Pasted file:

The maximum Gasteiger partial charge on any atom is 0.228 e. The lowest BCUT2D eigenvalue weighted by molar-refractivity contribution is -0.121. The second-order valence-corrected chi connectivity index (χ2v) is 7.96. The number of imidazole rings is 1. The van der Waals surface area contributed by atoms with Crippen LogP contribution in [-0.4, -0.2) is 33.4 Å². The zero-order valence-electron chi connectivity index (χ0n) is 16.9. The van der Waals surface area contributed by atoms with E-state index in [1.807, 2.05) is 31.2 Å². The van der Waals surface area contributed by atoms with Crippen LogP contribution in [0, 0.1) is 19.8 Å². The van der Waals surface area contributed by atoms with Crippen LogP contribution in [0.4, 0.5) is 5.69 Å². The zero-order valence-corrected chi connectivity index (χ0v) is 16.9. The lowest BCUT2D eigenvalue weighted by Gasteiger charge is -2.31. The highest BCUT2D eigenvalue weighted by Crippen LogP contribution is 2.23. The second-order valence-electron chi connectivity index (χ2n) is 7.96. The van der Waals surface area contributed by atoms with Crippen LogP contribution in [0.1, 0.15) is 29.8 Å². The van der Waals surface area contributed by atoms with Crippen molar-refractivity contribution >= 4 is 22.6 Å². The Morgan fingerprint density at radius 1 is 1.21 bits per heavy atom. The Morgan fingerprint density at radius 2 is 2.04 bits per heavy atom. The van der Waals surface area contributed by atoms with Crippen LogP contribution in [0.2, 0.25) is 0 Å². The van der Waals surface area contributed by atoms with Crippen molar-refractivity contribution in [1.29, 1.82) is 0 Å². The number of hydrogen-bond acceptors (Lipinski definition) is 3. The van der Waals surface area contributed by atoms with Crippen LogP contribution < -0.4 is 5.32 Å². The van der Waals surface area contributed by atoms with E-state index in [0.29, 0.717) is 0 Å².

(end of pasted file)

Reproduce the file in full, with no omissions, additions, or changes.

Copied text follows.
The maximum Gasteiger partial charge on any atom is 0.228 e. The lowest BCUT2D eigenvalue weighted by molar-refractivity contribution is -0.121. The second-order valence-corrected chi connectivity index (χ2v) is 7.96. The number of imidazole rings is 1. The van der Waals surface area contributed by atoms with Crippen LogP contribution in [-0.4, -0.2) is 33.4 Å². The zero-order valence-electron chi connectivity index (χ0n) is 16.9. The van der Waals surface area contributed by atoms with E-state index in [1.807, 2.05) is 31.2 Å². The van der Waals surface area contributed by atoms with Crippen LogP contribution in [0, 0.1) is 19.8 Å². The van der Waals surface area contributed by atoms with Crippen LogP contribution in [0.4, 0.5) is 5.69 Å². The zero-order valence-corrected chi connectivity index (χ0v) is 16.9. The lowest BCUT2D eigenvalue weighted by Gasteiger charge is -2.31. The highest BCUT2D eigenvalue weighted by Crippen LogP contribution is 2.23. The second-order valence-electron chi connectivity index (χ2n) is 7.96. The van der Waals surface area contributed by atoms with Crippen LogP contribution in [0.1, 0.15) is 29.8 Å². The van der Waals surface area contributed by atoms with Crippen molar-refractivity contribution >= 4 is 22.6 Å². The Morgan fingerprint density at radius 1 is 1.21 bits per heavy atom. The Morgan fingerprint density at radius 2 is 2.04 bits per heavy atom. The van der Waals surface area contributed by atoms with Crippen LogP contribution in [0.2, 0.25) is 0 Å². The van der Waals surface area contributed by atoms with Crippen molar-refractivity contribution in [1.29, 1.82) is 0 Å². The number of hydrogen-bond acceptors (Lipinski definition) is 3. The van der Waals surface area contributed by atoms with Crippen LogP contribution < -0.4 is 5.32 Å². The van der Waals surface area contributed by atoms with E-state index in [0.29, 0.717) is 0 Å².